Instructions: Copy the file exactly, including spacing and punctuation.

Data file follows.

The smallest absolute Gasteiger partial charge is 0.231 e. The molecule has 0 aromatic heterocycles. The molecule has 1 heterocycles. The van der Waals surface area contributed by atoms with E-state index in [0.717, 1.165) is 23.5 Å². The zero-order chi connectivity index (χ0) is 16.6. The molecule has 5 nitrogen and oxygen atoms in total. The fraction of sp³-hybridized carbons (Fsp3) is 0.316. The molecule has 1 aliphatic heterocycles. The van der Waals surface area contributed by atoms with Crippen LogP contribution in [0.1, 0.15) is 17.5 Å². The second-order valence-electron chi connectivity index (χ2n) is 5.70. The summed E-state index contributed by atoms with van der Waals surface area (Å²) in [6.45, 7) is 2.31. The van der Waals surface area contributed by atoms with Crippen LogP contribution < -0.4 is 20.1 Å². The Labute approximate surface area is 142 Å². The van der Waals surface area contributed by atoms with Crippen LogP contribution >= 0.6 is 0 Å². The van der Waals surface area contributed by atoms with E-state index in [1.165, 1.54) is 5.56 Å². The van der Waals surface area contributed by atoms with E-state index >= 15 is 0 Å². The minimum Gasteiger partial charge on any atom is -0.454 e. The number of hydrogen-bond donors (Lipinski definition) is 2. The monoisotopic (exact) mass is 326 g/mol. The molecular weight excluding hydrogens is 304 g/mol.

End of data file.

The smallest absolute Gasteiger partial charge is 0.231 e. The molecule has 0 aromatic heterocycles. The molecule has 1 heterocycles. The van der Waals surface area contributed by atoms with E-state index in [0.717, 1.165) is 23.5 Å². The zero-order chi connectivity index (χ0) is 16.6. The molecule has 5 nitrogen and oxygen atoms in total. The fraction of sp³-hybridized carbons (Fsp3) is 0.316. The molecule has 1 aliphatic heterocycles. The van der Waals surface area contributed by atoms with Crippen LogP contribution in [0.1, 0.15) is 17.5 Å². The second-order valence-electron chi connectivity index (χ2n) is 5.70. The summed E-state index contributed by atoms with van der Waals surface area (Å²) in [6.45, 7) is 2.31. The van der Waals surface area contributed by atoms with Crippen LogP contribution < -0.4 is 20.1 Å². The Labute approximate surface area is 142 Å². The van der Waals surface area contributed by atoms with Crippen LogP contribution >= 0.6 is 0 Å². The van der Waals surface area contributed by atoms with E-state index in [1.165, 1.54) is 5.56 Å². The van der Waals surface area contributed by atoms with E-state index >= 15 is 0 Å². The minimum Gasteiger partial charge on any atom is -0.454 e. The number of hydrogen-bond donors (Lipinski definition) is 2. The monoisotopic (exact) mass is 326 g/mol. The molecular weight excluding hydrogens is 304 g/mol.